Masticatory motor patterns in ungulates: a quantitative assessment of jaw-muscle coordination in goats, alpacas and horses.

Research paper by Susan H SH Williams, Christopher J CJ Vinyard, Christine E CE Wall, William L WL Hylander

Indexed on: 17 Apr '07Published on: 17 Apr '07Published in: Journal of Experimental Zoology Part A: Ecological Genetics and Physiology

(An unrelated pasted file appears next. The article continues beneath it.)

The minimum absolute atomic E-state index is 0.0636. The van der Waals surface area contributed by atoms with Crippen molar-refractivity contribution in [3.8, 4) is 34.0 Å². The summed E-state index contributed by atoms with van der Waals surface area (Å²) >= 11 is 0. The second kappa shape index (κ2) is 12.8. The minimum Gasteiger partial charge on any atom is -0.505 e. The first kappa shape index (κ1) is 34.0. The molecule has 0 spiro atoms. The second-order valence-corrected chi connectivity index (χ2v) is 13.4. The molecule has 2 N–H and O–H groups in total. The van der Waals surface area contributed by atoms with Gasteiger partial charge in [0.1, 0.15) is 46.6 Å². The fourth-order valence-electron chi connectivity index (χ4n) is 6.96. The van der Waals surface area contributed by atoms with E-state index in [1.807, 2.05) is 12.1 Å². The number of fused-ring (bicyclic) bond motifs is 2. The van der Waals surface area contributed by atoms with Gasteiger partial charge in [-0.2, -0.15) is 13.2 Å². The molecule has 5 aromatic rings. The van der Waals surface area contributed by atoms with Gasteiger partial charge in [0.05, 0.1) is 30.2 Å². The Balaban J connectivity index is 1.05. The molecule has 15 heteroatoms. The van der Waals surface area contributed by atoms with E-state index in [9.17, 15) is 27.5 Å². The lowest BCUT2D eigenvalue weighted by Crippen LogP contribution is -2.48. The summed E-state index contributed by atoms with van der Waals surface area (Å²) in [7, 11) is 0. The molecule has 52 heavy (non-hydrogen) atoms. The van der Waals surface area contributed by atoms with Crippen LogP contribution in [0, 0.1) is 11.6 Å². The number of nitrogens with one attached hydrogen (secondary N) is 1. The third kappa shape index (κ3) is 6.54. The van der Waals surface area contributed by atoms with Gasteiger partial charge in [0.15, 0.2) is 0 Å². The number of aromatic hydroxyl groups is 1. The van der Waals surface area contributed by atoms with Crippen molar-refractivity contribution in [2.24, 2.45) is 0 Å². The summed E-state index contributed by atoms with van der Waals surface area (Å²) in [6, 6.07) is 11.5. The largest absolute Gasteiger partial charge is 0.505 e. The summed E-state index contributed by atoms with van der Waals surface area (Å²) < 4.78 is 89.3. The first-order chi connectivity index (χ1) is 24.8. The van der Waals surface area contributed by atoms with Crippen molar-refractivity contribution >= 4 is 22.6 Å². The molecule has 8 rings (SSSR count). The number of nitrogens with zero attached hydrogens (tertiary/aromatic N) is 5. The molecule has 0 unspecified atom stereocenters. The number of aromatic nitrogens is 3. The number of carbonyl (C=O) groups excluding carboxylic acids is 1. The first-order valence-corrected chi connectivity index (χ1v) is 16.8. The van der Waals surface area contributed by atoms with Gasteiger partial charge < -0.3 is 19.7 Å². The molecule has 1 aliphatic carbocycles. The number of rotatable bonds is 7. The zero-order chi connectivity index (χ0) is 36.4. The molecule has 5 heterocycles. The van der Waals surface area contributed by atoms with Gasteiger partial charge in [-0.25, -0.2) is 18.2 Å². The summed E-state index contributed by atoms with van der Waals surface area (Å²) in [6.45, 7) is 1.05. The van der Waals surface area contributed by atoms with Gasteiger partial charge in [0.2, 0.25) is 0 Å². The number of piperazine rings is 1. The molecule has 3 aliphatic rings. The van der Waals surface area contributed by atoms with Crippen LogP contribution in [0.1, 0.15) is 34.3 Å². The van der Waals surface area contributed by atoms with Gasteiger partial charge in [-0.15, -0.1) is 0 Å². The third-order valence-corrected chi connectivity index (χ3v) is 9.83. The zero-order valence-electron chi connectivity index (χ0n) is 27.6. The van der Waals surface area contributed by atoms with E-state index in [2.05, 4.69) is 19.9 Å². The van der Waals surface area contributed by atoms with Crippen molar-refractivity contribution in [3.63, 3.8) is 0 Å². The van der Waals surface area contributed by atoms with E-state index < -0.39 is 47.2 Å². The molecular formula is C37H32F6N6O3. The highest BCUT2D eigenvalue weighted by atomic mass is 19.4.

We investigated patterns of jaw-muscle coordination during rhythmic mastication in three species of ungulates displaying the marked transverse jaw movements typical of many large mammalian herbivores. In order to quantify consistent motor patterns during chewing, electromyograms were recorded from the superficial masseter, deep masseter, posterior temporalis and medial pterygoid muscles of goats, alpacas and horses. Timing differences between muscle pairs were evaluated in the context of an evolutionary model of jaw-muscle function. In this model, the closing and food reduction phases of mastication are primarily controlled by two distinct muscle groups, triplet I (balancing-side superficial masseter and medial pterygoid and working-side posterior temporalis) and triplet II (working-side superficial masseter and medial pterygoid and balancing-side posterior temporalis), and the asynchronous activity of the working- and balancing-side deep masseters. The three species differ in the extent to which the jaw muscles are coordinated as triplet I and triplet II. Alpacas, and to a lesser extent, goats, exhibit the triplet pattern whereas horses do not. In contrast, all three species show marked asynchrony of the working-side and balancing-side deep masseters, with jaw closing initiated by the working-side muscle and the balancing-side muscle firing much later during closing. However, goats differ from alpacas and horses in the timing of the balancing-side deep masseter relative to the triplet II muscles. This study highlights interspecific differences in the coordination of jaw muscles to influence transverse jaw movements and the production of bite force in herbivorous ungulates.